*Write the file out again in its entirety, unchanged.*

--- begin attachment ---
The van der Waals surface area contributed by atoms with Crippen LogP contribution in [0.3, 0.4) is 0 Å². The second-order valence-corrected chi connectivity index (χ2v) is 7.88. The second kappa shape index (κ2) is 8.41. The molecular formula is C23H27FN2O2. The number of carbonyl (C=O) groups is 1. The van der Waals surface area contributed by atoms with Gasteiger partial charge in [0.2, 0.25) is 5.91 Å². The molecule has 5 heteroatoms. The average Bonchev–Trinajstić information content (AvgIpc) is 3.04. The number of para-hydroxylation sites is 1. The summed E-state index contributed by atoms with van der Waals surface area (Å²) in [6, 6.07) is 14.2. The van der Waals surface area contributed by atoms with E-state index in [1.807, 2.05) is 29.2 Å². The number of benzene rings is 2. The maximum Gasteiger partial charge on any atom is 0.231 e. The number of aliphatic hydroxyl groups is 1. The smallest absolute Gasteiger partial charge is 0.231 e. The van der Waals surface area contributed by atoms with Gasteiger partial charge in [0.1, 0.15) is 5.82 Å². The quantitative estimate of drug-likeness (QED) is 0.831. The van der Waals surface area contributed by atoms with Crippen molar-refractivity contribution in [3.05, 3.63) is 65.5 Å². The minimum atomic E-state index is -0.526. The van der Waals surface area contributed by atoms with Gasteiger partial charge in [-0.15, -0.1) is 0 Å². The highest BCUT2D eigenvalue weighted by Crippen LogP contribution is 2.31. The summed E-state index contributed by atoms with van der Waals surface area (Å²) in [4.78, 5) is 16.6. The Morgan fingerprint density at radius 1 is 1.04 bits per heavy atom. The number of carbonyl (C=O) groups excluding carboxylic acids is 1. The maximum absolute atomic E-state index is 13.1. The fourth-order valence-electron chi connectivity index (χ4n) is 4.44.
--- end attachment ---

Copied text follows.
The van der Waals surface area contributed by atoms with Crippen LogP contribution in [0.3, 0.4) is 0 Å². The second-order valence-corrected chi connectivity index (χ2v) is 7.88. The second kappa shape index (κ2) is 8.41. The molecular formula is C23H27FN2O2. The number of carbonyl (C=O) groups is 1. The van der Waals surface area contributed by atoms with Gasteiger partial charge in [0.2, 0.25) is 5.91 Å². The molecule has 5 heteroatoms. The average Bonchev–Trinajstić information content (AvgIpc) is 3.04. The number of para-hydroxylation sites is 1. The summed E-state index contributed by atoms with van der Waals surface area (Å²) in [6, 6.07) is 14.2. The van der Waals surface area contributed by atoms with E-state index in [1.807, 2.05) is 29.2 Å². The number of benzene rings is 2. The maximum Gasteiger partial charge on any atom is 0.231 e. The number of aliphatic hydroxyl groups is 1. The smallest absolute Gasteiger partial charge is 0.231 e. The van der Waals surface area contributed by atoms with Gasteiger partial charge in [0.1, 0.15) is 5.82 Å². The quantitative estimate of drug-likeness (QED) is 0.831. The van der Waals surface area contributed by atoms with Crippen molar-refractivity contribution in [3.05, 3.63) is 65.5 Å². The minimum atomic E-state index is -0.526. The van der Waals surface area contributed by atoms with Gasteiger partial charge in [-0.15, -0.1) is 0 Å². The highest BCUT2D eigenvalue weighted by Crippen LogP contribution is 2.31. The summed E-state index contributed by atoms with van der Waals surface area (Å²) in [4.78, 5) is 16.6. The Morgan fingerprint density at radius 1 is 1.04 bits per heavy atom. The number of carbonyl (C=O) groups excluding carboxylic acids is 1. The maximum absolute atomic E-state index is 13.1. The fourth-order valence-electron chi connectivity index (χ4n) is 4.44.